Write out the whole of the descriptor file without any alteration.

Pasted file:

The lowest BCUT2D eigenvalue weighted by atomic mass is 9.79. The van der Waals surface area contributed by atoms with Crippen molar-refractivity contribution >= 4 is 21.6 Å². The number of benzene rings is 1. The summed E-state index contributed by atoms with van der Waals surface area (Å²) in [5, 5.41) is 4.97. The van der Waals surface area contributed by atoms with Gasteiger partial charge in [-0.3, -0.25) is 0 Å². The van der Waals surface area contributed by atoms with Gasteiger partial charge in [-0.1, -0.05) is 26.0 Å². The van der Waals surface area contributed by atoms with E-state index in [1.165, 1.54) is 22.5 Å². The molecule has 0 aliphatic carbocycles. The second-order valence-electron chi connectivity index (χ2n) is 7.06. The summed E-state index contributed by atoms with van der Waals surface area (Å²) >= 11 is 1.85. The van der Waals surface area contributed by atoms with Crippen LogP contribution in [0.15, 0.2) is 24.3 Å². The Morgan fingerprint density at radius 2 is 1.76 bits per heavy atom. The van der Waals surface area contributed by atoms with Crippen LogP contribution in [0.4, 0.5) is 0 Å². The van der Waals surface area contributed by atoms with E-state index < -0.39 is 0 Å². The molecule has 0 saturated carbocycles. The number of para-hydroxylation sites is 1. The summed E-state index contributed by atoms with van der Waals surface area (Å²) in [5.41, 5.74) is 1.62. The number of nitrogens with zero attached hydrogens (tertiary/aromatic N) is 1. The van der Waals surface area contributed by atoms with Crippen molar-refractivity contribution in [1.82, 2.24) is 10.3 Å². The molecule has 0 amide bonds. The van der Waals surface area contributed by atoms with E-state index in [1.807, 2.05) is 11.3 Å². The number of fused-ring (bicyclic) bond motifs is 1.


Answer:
The lowest BCUT2D eigenvalue weighted by atomic mass is 9.79. The van der Waals surface area contributed by atoms with Crippen molar-refractivity contribution >= 4 is 21.6 Å². The number of benzene rings is 1. The summed E-state index contributed by atoms with van der Waals surface area (Å²) in [5, 5.41) is 4.97. The van der Waals surface area contributed by atoms with Gasteiger partial charge in [-0.3, -0.25) is 0 Å². The van der Waals surface area contributed by atoms with Gasteiger partial charge in [-0.1, -0.05) is 26.0 Å². The van der Waals surface area contributed by atoms with E-state index in [1.165, 1.54) is 22.5 Å². The molecule has 0 aliphatic carbocycles. The second-order valence-electron chi connectivity index (χ2n) is 7.06. The summed E-state index contributed by atoms with van der Waals surface area (Å²) >= 11 is 1.85. The van der Waals surface area contributed by atoms with Crippen LogP contribution in [0.15, 0.2) is 24.3 Å². The Morgan fingerprint density at radius 2 is 1.76 bits per heavy atom. The van der Waals surface area contributed by atoms with Crippen LogP contribution in [0.4, 0.5) is 0 Å². The van der Waals surface area contributed by atoms with E-state index < -0.39 is 0 Å². The molecule has 0 saturated carbocycles. The number of para-hydroxylation sites is 1. The summed E-state index contributed by atoms with van der Waals surface area (Å²) in [5.41, 5.74) is 1.62. The number of nitrogens with zero attached hydrogens (tertiary/aromatic N) is 1. The van der Waals surface area contributed by atoms with Crippen molar-refractivity contribution in [1.82, 2.24) is 10.3 Å². The molecule has 0 amide bonds. The van der Waals surface area contributed by atoms with E-state index in [1.807, 2.05) is 11.3 Å². The number of fused-ring (bicyclic) bond motifs is 1.